International Journal of Urologic History

History of Sacral Neuromodulation in Urology

Raymond Lay, Adam Visca, Gareth Warren, Ronald Rabinowitz, Divya Ajay
First Published: July 1, 2022
DOI: 10.53101/IJUH.2.1.752202
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Approximately 16.5% of the U.S. population is estimated to have overactive bladder (OAB), significantly impacting their daily life. Sacral nerve stimulation (SNS) has been a successful method of treating urge incontinence, urgency, frequency, and non-obstructive retention since its development. This article reviews the development of SNS from its inception to the procedure we know it as today.


We conducted a literature review using the PubMed database, Google Scholar, and JSTOR regarding the history of SNS and the discoveries leading to its development.


As our ability to incorporate electricity into medical practice improved in the mid-1900s, the pressing question in urology was whether it could be used in treatment of the neurogenic bladder. Initial efforts focused on direct detrusor stimulation and pelvic nerve stimulation, with limited efficacy. In the 1970s, Drs. Emil Tanagho and Richard Schmidt found that stimulation of sacral nerves in dog models resulted in a detrusor contraction response, resulting in the voiding of urine. They focused on improving these techniques and published a paper in 1989 on the first use of SNS on human subjects, paving the way for our modern-day procedure. Eventually, Medtronic developed the InterStim system, which received FDA approval in 1997 for the treatment of urge incontinence. The basic SNS technique has since remained largely the same. In 2019, the Axonics Sacral Neuromodulation System was also approved for treatment of OAB symptoms as an alternative to the InterStim system. Given the efficacy of SNS in the treatment of OAB, further iterations of SNS devices were recently developed, such as devices with rechargeable batteries and prolonged battery life.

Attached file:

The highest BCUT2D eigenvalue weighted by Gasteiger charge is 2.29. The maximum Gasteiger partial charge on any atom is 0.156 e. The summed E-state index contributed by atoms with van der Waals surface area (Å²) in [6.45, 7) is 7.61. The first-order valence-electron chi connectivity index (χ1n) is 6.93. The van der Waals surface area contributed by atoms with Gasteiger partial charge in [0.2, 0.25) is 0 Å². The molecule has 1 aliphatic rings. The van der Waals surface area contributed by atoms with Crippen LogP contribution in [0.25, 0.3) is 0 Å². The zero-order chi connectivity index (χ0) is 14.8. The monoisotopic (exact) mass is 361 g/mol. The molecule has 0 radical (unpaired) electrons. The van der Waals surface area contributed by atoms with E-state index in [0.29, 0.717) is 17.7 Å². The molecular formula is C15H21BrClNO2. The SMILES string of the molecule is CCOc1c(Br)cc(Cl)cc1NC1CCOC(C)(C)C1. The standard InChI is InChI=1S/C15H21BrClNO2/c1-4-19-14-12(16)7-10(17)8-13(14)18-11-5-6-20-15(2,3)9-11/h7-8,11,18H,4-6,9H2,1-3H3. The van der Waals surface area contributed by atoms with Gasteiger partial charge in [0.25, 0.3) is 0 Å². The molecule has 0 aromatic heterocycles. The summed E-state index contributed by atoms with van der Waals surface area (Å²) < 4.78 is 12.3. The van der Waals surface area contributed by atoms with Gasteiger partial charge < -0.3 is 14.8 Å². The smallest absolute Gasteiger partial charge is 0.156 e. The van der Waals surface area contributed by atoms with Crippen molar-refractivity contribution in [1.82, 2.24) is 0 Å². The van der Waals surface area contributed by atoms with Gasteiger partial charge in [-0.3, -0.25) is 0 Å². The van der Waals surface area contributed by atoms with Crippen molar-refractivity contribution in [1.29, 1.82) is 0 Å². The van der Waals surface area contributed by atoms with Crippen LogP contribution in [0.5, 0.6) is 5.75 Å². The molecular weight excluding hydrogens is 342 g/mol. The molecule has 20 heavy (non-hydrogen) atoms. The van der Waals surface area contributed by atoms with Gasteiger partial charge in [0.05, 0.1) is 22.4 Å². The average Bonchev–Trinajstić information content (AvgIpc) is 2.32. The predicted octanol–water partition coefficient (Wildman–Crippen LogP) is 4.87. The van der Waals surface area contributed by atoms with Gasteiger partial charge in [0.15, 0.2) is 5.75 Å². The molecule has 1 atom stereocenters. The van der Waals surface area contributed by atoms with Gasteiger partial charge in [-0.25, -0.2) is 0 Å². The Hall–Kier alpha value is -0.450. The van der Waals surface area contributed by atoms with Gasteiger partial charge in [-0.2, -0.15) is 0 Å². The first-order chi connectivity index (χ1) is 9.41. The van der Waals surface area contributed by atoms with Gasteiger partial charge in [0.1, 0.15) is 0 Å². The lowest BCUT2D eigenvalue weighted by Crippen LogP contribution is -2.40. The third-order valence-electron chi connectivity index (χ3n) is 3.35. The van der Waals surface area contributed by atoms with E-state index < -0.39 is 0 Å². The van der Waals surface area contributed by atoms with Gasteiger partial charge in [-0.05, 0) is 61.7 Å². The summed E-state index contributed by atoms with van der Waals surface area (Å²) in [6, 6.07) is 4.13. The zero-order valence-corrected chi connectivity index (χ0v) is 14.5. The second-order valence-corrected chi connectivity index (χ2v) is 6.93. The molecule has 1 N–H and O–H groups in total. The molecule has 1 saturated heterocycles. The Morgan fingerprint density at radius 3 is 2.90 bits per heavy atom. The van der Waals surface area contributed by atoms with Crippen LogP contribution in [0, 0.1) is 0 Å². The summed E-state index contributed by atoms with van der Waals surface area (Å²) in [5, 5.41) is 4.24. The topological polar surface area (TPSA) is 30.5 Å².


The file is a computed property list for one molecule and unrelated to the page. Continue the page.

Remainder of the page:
Since Tanagho and Schmidt first described its use, SNS has been and continues to be a successful method for treating OAB. Going forward, SNS will remain a viable option for the treatment of urge incontinence and retention.

Editor in Chief: John L. Phillips, MD
Journal Design: Akhil A. Saji, MD
DOI: 2769-2183
US ISSN: 2769-2183